Have you ever looked at the ingredients on your microwave meal and wondered what dextrose and sodium nitrite are doing in your dinner?
These are some of the many chemicals used in processed foods - some are found in nature, but others can also be made in a laboratory. They’re used by food manufacturers for many reasons, from making sure rice doesn’t go mouldy, to ensuring yoghurt is low fat. But has the industry gone too far, adding too many synthetics to our food?
Graihagh Jackson meets three food scientists to find out what they're adding to our food, and why. Does it matter whether we use 'natural' or synthetic substances, why are some added ingredients not listed on the label, and how do these scientists ensure they are safe?
Plus, how do you bake cookies at 30,000 feet, and what does space smell like?
(Picture: A scientist picking up a plant leaf. Credit: Getty Images/BBC)
Nobu Matsuhisa: My life in five dishes
Nobuyuki Matsuhisa has more than 40 restaurants spread across six continents, many of them frequented by some of the world’s top celebrities. His business partner and friend is Hollywood star Robert De Niro, and he’s even been in a handful of movies himself.
Nobu, as he's known, is one of the most famous chefs in the world, but his early life and career were marked by tragedy and disaster – his father died in a motorcycle accident when he was eight, and one of his first restaurants burnt to the ground just weeks after opening, leaving him broke and contemplating suicide.
But the sushi master eventually plucked up the courage to give the restaurant business one last shot, and his eponymous restaurant in Beverley Hills, California, was a huge success. He tells Graihagh Jackson the story of his life through five of his most memorable dishes, from the miso soup whose aroma would wake him most mornings as a child, to the dish that caught the attention of Robert De Niro and eventually catapulted him to global fame.
(Picture: Nobu Matsuhisa. Credit: BBC)
Why is wheat making people sick?
Gluten-free is booming – it’s become a multi-billion dollar industry, supermarket aisles are crammed with products, with a number of high-profile celebrities endorsing their health impacts.
But this is much more than a fad diet - doctors are seeing a growing number of patients who have serious problems with this protein, most commonly found in wheat products like bread and pasta. And, an increasing number of these patients do not have coeliac disease - for a long time the adverse reaction most commonly associated with wheat.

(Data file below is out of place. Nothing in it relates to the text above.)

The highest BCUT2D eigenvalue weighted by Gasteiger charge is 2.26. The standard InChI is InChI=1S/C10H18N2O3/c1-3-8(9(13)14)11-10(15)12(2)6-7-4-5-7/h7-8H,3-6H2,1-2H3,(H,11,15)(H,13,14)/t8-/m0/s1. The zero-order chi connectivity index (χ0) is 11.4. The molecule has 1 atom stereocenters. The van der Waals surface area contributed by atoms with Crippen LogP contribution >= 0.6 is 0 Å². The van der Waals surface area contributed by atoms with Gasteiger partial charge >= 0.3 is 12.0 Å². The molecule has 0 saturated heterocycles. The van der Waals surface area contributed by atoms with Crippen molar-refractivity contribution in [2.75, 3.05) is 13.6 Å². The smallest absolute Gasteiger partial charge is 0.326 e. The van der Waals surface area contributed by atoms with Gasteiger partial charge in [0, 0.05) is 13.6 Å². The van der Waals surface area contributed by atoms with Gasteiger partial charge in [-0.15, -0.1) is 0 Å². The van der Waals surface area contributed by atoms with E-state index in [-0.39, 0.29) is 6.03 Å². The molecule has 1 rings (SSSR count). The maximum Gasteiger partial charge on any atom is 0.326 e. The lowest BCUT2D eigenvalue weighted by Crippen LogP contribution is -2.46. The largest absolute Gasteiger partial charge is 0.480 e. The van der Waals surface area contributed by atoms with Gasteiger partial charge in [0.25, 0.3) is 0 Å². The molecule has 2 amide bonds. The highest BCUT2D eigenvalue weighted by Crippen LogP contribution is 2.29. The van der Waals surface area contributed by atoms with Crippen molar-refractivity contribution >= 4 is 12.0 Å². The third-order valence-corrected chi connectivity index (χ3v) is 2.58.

So what’s going on? Graihagh Jackson hears about an emerging condition called non-coeliac gluten sensitivity, which could be affecting hundreds of millions of people worldwide, and meets the doctors fighting over how best to treat it. She asks why this condition is spreading so fast – could it be something to do with our modern lives and diets? And are wheat and gluten entirely to blame, or could there be dangers lurking in a whole range of other foods?
(Picture: A woman's hand touching wheat in a field. Credit: Getty Images/BBC)
The tipping point
In some corners of the world tipping a waiter or waitress would be considered an insult. In other countries, the exact opposite is true. So why did these dramatically different cultures of gratuity evolve, and how difficult is it to change them?
We speak to two restaurant owners on opposite sides of the world struggling to reverse tipping norms – one restaurateur in New York explains why he eventually had to abandon a ban on gratuity, and another in Shanghai describes how difficult it is to convince Chinese customers that they should pay extra.
But is there any relationship between tips and service quality anyway? One academic who’s spent his life studying the custom has found it to be almost non-existent. So why do customers continue to tip? Apparently, it’s all down to guilt.
(Picture: A waitress refusing a tip. Credit: Getty Images/BBC)
Fantasy, fiction and food
What do Harry Potter and the Philosopher's Stone and Lady and the Tramp have in common? Both use food in subtle ways to immerse us in their stories and help us make sense of fictitious worlds - from jumping chocolate frogs to kissing over spaghetti.
The same is true for many novels, where food can be an integral part of building characters, plots, even entire worlds. Graihagh Jackson speaks to three world-acclaimed writers – two authors and one Nollywood script writer and film director - to find out how and why they employ food in their work.
How do you create make-believe foods for a science fiction world, yet still imbue them with meanings that real world listeners will understand? When you’re trying to appeal to multiple audiences and cultures, how do you stop your food references getting lost in translation? And can food be used to highlight or send subtle messages about subjects that are traditionally seen as taboo?
(Picture: Artistic depiction of a woman lying on top of an orange. Credit: Getty Images/BBC)